“I tell you, my friends, do not be afraid of those who kill the body, and after that have nothing more they can do. But I will warn you whom you should fear: Fear the one who, after the killing, has authority to throw you into hell. Yes, I tell you, fear him! Aren’t five sparrows sold for two pennies? Yet not one of them is forgotten before God. In fact, even the hairs on your head are all numbered. Do not be afraid; you are more valuable than many sparrows.   Gospel of Luke 12:1-7 (NRSV)

Be on your guard against the yeast of the Pharisees, which is hypocrisy”. We can too easily dismiss the Pharisees. The Pharisees were seeking the renewal of the people of God, and in comparison, to the likes of the Herodians they took the high road. The ideals of the Pharisees were closely aligned with that of Jesus Christ. Jesus’ metaphor of hypocrisy being like yeast indicates that we are to be on our guard for what is hidden and isn’t obvious.  The hypocrisy of the Pharisees is something that is subtle and unseen except ultimately in its effect.

The hypocrisy of the GOP and the Religious right has been brought to light.  The choice of Donald Trump with so many republican and religious leaders stumbling around to get behind him, when for years the GOP and the Religious Right have talked of the personal and moral character of candidates for high office criticizing at times their opponents for not being such persons of character.  The GOP’s hypocrisy is easy to see it has leavened the whole loaf, but we must be on guard for hypocrisy before the dough starts to rise. In the case of the GOP and its presidential candidate this election, the dough has risen!

A subtle yet largely unnoticed hypocrisy is already needed into the dough of U.S. history.  For his own hypocritical ends Donald Trump has used this hypocrisy in attempts to justify restrictions on Muslim immigrants and   tracking Muslim U.S. citizens by appeal to the use of concentration camps of Japanese during WWII along with the restrictions and surveillance of Germans and Italians during WWII by FDR’s administration.

The administration of FDR with the approval of the U.S Supreme Court in prosecuting war for “Freedom” and human rights, without cause robbed Japanese Americans of their freedom and violated their human rights.  We compound and perpetuate this hypocrisy by attempting to justify or explain away the hypocrisy by excusing it or claiming they didn’t know better at that time.  We let our guard down when we for the sake of our ideals and our mythos of America pretend that the U.S. Government and a great number o its citizens have hypocritically held to its own ideals.  We further compound this when we do not admit that the seeds of this hypocrisy, are needed into the dough of our national life from the moment of our revolution and founding.  As the founders of this nation wrote and spoke eloquently of Freedom they were also slave holders or those who in some way benefited from slavery or at least tacitly approved of the enslavement of Africans. To be on our guard for the the yeast of hypocrisy is to be conscious of this radical hypocrisy at the founding of the United States.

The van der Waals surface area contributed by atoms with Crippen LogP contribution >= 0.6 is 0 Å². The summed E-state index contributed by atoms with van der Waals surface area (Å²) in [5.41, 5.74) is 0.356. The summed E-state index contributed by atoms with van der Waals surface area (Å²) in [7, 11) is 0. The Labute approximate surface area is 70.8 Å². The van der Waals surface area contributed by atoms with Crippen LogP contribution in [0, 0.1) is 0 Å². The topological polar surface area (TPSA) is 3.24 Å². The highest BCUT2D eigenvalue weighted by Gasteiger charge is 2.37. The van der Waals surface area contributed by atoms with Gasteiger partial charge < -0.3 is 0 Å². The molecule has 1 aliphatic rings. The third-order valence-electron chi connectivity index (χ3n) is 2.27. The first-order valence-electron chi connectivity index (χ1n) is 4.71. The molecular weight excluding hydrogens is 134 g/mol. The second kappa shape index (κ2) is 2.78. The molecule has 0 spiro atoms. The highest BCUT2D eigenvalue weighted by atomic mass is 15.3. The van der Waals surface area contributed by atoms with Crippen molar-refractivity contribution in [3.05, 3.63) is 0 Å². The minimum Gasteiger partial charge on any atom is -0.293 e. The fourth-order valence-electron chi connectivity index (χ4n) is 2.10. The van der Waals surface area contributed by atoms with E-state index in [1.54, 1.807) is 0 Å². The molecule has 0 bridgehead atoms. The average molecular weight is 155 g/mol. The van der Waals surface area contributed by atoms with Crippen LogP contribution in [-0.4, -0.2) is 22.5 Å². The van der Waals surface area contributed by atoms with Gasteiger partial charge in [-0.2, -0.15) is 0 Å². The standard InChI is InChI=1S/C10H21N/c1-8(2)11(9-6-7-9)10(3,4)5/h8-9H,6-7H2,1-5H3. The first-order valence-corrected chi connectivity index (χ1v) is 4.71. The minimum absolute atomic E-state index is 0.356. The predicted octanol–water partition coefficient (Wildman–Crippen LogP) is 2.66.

At the Democratic Convention where we at last have a woman for presidential candidate of a major party, we also extolled how we are the greatest nation in the world surpassing all others yet, ignoring a failing that doesn’t fit with our national aspirational narrative of being a leader of the nations, of being out in front.  Women have been at the helm of Government in nations all over the world, in growing numbers over the years, since at least the 1980’s.  On this we haven’t been a leader in the world nor in line with America being the best and greatest.  In not looking closely at ourselves and the narrative we use here is another place where hypocrisy can slip in.  We aren’t even the only nation to have the aspirations to freedom and democracy and equality.  France too has it’s mythology and believes itself to be a beacon in the world to freedom and democracy, after all “LIberte, Egalite, Fraternite” is its national moto.  We should be on guard for way our positive and aspirational story of America has this leaven already within it.

What this means for us as member of Christ and citizens of the U.S. is to be aware of the ways in which hypocrisy can invade and appear even in our desire for the moral high ground.  Especially if that moral high ground is identified with a particular nation and when those aspirations are also human aspirations shared beyond the boundaries of the nation.  We may even say that the leaven of the Pharisees was precisely; in this area:  They were good people devoted to Gods law and ensuring that the people of Israel stay true even under a harsh occupation when the occupier sought to dissuade their unique devotion to their god and customs (because it excluded paying fealty to the occupier’s ways and God.) Even thought there was much good in what they did, Jesus calls them out for their hypocrisy.  Good motives even seeking the Good of your group doesn’t prevent the yeast of hypocrisy.

To be on guard in this manner means not resting in party religious or national loyalties. To be on guard means to be attuned and open to God’s work of building up the Beloved Community which transcends and transgresses national and other boundaries we draw and write and put up.  To be on guard in this way is both positive and negative.  We are to be aware of where the reign of God is popping up and to be aware of the ways in which simply resting in our sense of Good or being part of the right group can lead to a hypocrisy that can choke out.  member of the body of Chris be on your guard hypocrisy is rampant it is in us, it is in the stories we tell ourselves.

In the next two weeks I will continue with this reflection on these words of Christ, part two “Nothing is hidden that will not be revealed…” and part three “…do not be afraid …”